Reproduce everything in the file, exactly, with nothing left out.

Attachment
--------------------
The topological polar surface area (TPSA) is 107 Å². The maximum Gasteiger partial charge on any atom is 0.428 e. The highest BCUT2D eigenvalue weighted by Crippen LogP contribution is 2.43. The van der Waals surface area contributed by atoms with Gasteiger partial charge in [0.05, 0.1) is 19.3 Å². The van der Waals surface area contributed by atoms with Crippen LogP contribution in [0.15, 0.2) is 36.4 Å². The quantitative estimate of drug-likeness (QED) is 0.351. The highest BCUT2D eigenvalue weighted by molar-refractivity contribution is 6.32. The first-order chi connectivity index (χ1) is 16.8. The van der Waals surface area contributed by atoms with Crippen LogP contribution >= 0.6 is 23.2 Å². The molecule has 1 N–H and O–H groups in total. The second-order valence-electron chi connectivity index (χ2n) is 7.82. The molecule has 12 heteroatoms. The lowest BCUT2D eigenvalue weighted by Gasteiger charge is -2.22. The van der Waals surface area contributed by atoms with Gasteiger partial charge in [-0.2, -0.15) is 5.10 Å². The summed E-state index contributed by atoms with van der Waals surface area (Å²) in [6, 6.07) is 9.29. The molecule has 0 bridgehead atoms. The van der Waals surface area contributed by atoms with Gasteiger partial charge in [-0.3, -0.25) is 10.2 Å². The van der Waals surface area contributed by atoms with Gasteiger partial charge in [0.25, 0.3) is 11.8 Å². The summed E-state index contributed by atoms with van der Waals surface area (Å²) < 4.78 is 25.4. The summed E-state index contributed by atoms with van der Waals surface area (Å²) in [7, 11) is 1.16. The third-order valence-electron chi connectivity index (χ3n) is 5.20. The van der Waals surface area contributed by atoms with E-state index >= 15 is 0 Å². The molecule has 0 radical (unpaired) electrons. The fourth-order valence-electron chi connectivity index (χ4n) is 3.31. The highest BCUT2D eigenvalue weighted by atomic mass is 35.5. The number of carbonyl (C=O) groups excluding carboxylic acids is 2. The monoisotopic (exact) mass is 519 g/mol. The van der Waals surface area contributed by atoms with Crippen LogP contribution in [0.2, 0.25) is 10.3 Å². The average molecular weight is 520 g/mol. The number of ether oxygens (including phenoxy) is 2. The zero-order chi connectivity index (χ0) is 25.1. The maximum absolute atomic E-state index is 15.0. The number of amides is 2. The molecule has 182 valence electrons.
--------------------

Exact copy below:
The topological polar surface area (TPSA) is 107 Å². The maximum Gasteiger partial charge on any atom is 0.428 e. The highest BCUT2D eigenvalue weighted by Crippen LogP contribution is 2.43. The van der Waals surface area contributed by atoms with Gasteiger partial charge in [0.05, 0.1) is 19.3 Å². The van der Waals surface area contributed by atoms with Crippen LogP contribution in [0.15, 0.2) is 36.4 Å². The quantitative estimate of drug-likeness (QED) is 0.351. The highest BCUT2D eigenvalue weighted by molar-refractivity contribution is 6.32. The first-order chi connectivity index (χ1) is 16.8. The van der Waals surface area contributed by atoms with Crippen LogP contribution >= 0.6 is 23.2 Å². The molecule has 1 N–H and O–H groups in total. The second-order valence-electron chi connectivity index (χ2n) is 7.82. The molecule has 12 heteroatoms. The lowest BCUT2D eigenvalue weighted by Gasteiger charge is -2.22. The van der Waals surface area contributed by atoms with Gasteiger partial charge in [-0.2, -0.15) is 5.10 Å². The summed E-state index contributed by atoms with van der Waals surface area (Å²) in [6, 6.07) is 9.29. The molecule has 0 bridgehead atoms. The van der Waals surface area contributed by atoms with Gasteiger partial charge in [-0.3, -0.25) is 10.2 Å². The van der Waals surface area contributed by atoms with Gasteiger partial charge in [0.25, 0.3) is 11.8 Å². The summed E-state index contributed by atoms with van der Waals surface area (Å²) < 4.78 is 25.4. The summed E-state index contributed by atoms with van der Waals surface area (Å²) in [7, 11) is 1.16. The third-order valence-electron chi connectivity index (χ3n) is 5.20. The van der Waals surface area contributed by atoms with E-state index >= 15 is 0 Å². The molecule has 0 radical (unpaired) electrons. The fourth-order valence-electron chi connectivity index (χ4n) is 3.31. The highest BCUT2D eigenvalue weighted by atomic mass is 35.5. The number of carbonyl (C=O) groups excluding carboxylic acids is 2. The monoisotopic (exact) mass is 519 g/mol. The van der Waals surface area contributed by atoms with Crippen LogP contribution in [0.2, 0.25) is 10.3 Å². The average molecular weight is 520 g/mol. The number of ether oxygens (including phenoxy) is 2. The zero-order chi connectivity index (χ0) is 25.1. The maximum absolute atomic E-state index is 15.0. The number of amides is 2. The molecule has 182 valence electrons.